A child with distal (type 1) renal tubular acidosis presenting with progressive gross motor developmental regression and acute paralysis Distal (Type 1) renal tubular acidosis (dRTA) is characterized by inability to secrete hydrogen irons from the distal tubule. The aetiology of dRTA is diverse and can be either inherited or acquired. Common clinical presentations of dRTA in the paediatric age group include polyuria, nocturia, failure to thrive, constipation, abnormal breathing (...) and positive Gower's sign), diminished lower limb reflexes and muscle tone. Her serum potassium was low (2.1 meq/l) and she was subsequently investigated for hypokalemic paralysis. Diagnosis of distal renal tubular acidosis was made, based on hypokalemic hyperchloremic metabolic acidosis with normal anion gap, high urine pH, borderline hypercalciuria, medullary nephrocalcinosis and exclusion of other differential diagnosis. The child showed complete symptomatic recovery upon commencement of standard

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2017 BMC research notes

5. Successful Management of Refractory Type 1 Renal Tubular Acidosis with Amiloride (PubMed)

Successful Management of Refractory Type 1 Renal Tubular Acidosis with Amiloride A 28-year-old female with history of hypothyroidism, Sjögren's Syndrome, and Systemic Lupus Erythematosus (SLE) presented with complaints of severe generalized weakness, muscle pain, nausea, vomiting, and anorexia. Physical examination was unremarkable. Laboratory test showed hypokalemia at 1.6 mmol/l, nonanion metabolic acidosis with HCO3 of 11 mmol/l, random urine pH of 7.0, and urine anion gap of 8 mmol/l. CT (...) scan of the abdomen revealed bilateral nephrocalcinosis. A diagnosis of type 1 RTA likely secondary to Sjögren's Syndrome was made. She was started on citric acid potassium citrate with escalating dosages to a maximum dose of 60 mEq daily and potassium chloride over 5 years without significant improvement in serum K+ and HCO3 levels. She had multiple emergency room visits for persistent muscle pain, generalized weakness, and cardiac arrhythmias. Citric acid potassium citrate was then replaced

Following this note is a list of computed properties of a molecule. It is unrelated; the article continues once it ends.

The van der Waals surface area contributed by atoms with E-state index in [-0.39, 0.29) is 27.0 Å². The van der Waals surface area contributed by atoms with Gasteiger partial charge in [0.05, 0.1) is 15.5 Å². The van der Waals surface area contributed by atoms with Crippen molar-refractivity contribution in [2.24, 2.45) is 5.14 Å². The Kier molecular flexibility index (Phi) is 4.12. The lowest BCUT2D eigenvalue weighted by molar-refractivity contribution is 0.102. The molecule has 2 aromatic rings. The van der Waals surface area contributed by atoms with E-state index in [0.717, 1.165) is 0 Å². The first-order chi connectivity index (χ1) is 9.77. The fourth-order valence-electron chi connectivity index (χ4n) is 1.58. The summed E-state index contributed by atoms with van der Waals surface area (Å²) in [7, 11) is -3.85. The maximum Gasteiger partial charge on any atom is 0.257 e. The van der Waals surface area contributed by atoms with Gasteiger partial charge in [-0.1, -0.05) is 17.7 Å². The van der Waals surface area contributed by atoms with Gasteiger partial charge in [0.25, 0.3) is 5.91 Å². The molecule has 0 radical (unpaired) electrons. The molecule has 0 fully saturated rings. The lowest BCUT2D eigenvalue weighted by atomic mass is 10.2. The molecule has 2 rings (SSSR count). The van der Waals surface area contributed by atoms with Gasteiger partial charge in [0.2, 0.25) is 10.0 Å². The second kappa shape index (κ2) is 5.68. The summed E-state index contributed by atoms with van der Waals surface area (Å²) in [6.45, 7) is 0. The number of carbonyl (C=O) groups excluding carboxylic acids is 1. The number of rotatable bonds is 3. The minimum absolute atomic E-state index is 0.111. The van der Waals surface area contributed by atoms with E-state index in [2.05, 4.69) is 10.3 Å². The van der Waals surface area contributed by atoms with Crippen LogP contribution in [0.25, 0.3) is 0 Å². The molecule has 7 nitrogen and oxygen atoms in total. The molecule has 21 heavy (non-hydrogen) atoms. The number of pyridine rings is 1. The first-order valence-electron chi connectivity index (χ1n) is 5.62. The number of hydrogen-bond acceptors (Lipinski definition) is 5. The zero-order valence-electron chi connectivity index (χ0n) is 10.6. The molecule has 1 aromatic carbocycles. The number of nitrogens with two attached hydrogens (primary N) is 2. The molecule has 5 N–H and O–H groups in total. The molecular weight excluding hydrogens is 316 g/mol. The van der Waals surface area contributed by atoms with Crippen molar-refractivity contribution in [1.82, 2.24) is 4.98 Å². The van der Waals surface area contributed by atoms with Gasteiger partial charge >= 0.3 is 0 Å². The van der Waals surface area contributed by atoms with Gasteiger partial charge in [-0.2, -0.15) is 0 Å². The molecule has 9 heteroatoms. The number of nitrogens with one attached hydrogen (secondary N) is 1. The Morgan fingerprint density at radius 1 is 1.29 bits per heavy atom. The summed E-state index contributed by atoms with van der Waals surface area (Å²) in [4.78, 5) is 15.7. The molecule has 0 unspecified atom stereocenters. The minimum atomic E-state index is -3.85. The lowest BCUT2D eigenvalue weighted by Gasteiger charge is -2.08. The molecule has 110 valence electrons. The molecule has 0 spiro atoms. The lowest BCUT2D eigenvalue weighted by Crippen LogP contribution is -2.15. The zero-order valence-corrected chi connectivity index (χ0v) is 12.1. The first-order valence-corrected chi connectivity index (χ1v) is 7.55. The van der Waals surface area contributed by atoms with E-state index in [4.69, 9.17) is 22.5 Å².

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2017 Case reports in nephrology

6. Tacrolimus-Induced Type IV Renal Tubular Acidosis following Liver Transplantation (PubMed)

Tacrolimus-Induced Type IV Renal Tubular Acidosis following Liver Transplantation Calcineurin inhibitors remain an integral component of immunosuppressive therapy regimens following solid organ transplantation. Although nephrotoxicity associated with these agents is well documented, type IV renal tubular acidosis is a rare and potentially underreported complication following liver transplantation. Hepatologists must be able to recognize this adverse effect as it can lead to fatal hyperkalemia (...) . We describe a case of tacrolimus-induced hyperkalemic type IV renal tubular acidosis in a patient following an orthotopic liver transplant for alcoholic cirrhosis.

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2017 Case Reports in Hepatology

7. Prevalence of distal renal tubular acidosis in patients with calcium phosphate stones. (PubMed)